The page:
Introduction to Static Sites, Static Site Generators, and Jekyll

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Introduction to Static Sites, Static Site Generators, and Jekyll

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The modern web development (by “modern” we mean one that’s been taking place in the last ~5 years) seems to be heavily into dynamic content. As the internet progressed from simple HTML pages to dynamic web apps, the benefits of dynamic web technologies became ever so clear. Nowadays, web apps like YouTube, Google Maps, and Figma are gradually bridging the gap between web and native software (and technologies like WebAssembly are playing a huge part in this process).

Still, we shouldn’t disregard static websites. Even though they can’t boast rich functionality, their advantages lie in other areas. In this article, we’ll take a closer look at a static site generator called Jekyll and analyze the benefits that you’ll get when using any static website.

You may also like: Azure DevOps Build Pipeline for Jekyll.

The Bigger Picture: Static and Dynamic Websites

Before diving into Jekyll directly, let’s take a step back and see the bigger picture. Websites can be divided into two groups: dynamic and static. What are the differences between them?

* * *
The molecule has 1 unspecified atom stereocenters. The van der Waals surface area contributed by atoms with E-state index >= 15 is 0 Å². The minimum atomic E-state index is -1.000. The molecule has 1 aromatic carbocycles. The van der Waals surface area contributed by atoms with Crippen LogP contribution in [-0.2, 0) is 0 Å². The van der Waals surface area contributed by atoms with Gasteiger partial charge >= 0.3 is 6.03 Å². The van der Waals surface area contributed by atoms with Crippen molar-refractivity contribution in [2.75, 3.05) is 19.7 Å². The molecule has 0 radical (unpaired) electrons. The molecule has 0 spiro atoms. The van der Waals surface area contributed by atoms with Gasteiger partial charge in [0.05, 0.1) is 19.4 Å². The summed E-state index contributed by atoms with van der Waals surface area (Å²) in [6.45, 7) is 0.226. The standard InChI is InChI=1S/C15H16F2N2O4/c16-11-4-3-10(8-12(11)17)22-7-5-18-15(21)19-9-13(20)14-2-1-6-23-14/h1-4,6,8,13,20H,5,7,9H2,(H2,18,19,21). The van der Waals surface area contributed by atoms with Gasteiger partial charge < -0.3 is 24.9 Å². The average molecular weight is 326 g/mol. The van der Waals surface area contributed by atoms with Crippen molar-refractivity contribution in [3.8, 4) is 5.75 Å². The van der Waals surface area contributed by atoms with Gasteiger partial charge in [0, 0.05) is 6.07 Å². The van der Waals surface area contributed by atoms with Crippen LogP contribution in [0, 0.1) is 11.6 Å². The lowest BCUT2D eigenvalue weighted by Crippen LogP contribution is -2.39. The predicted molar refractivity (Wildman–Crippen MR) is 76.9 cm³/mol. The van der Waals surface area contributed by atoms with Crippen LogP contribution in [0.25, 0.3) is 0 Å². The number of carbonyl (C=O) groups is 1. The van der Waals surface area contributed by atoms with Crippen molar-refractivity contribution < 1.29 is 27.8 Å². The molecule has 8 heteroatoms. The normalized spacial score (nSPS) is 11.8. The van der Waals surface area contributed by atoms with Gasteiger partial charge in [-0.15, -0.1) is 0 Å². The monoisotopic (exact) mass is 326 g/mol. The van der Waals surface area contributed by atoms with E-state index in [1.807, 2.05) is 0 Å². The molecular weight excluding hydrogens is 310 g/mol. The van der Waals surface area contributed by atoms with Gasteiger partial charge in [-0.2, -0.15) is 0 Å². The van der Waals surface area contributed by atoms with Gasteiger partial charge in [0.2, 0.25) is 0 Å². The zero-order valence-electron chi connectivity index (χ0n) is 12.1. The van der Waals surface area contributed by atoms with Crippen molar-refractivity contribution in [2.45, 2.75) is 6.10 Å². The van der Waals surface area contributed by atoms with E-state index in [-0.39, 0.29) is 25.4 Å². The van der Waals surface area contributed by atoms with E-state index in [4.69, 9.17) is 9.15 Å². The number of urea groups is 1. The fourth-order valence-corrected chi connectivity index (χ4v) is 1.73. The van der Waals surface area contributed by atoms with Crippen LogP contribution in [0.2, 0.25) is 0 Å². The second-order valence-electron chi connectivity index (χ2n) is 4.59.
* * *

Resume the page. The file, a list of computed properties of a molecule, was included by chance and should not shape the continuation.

Even though static websites are called, well, static, it doesn’t mean that they don’t provide any dynamic functionality. The main difference between these two types lies in the website’s ability to change its content (i.e. the files it stores).

  1. Dynamic sites can change to change files dynamically via the server. Every time the server receives a request, it (re-)generates the files depending on the user’s intent. These files are then served to the user.
  2. Static sites, on the other hand, can’t do that. They serve static (i.e. pre-built) unchanged files that include .css styles, .html pages, and .js scripts. In this scenario, the developer doesn’t need a server (e.g. Node.js) to handle the website’s business logic — they only need a web hosting service.

Static Websites Advantages

The advantages that dynamic websites can offer are self-evident: their functionality is practically limitless (well, it is limited by the amount of JavaScript memory leaks the developer may accidentally introduce ¯\_(ツ)_/¯). But what are the reasons that you may choose static websites instead?


The most obvious advantage is speed — as static websites aren’t coupled with databases and content generation, their performance increases dramatically. In fact, databases often turn out to be the website’s biggest bottleneck: databases are easy to use, but they’re hard to use properly and efficiently, which often leads to blaming the wrong technology for the website’s subpar speed (e.g. “Argh! Why did I choose Python for this project — it’s so slow!”).

Static vs Dynamic websites

Static vs Dynamic websites

In static sites’ case, therefore, the user experience becomes much more streamlined and enjoyable: the Time to First Byte (the time it takes for the browser to receive the first byte upon the request) is significantly lower, allowing the users to get the content they want faster — after all, the website isn’t executing any database queries or HTML templating.

More skeptical developers might think: “Can’t the users wait just a few seconds?” Well, let’s look at the data that Google has provided in their "Why Performance Matters" post: 53% of mobile site visits were abandoned if a page took longer than 3 seconds to load.

Retention by website load time

Retention by website load time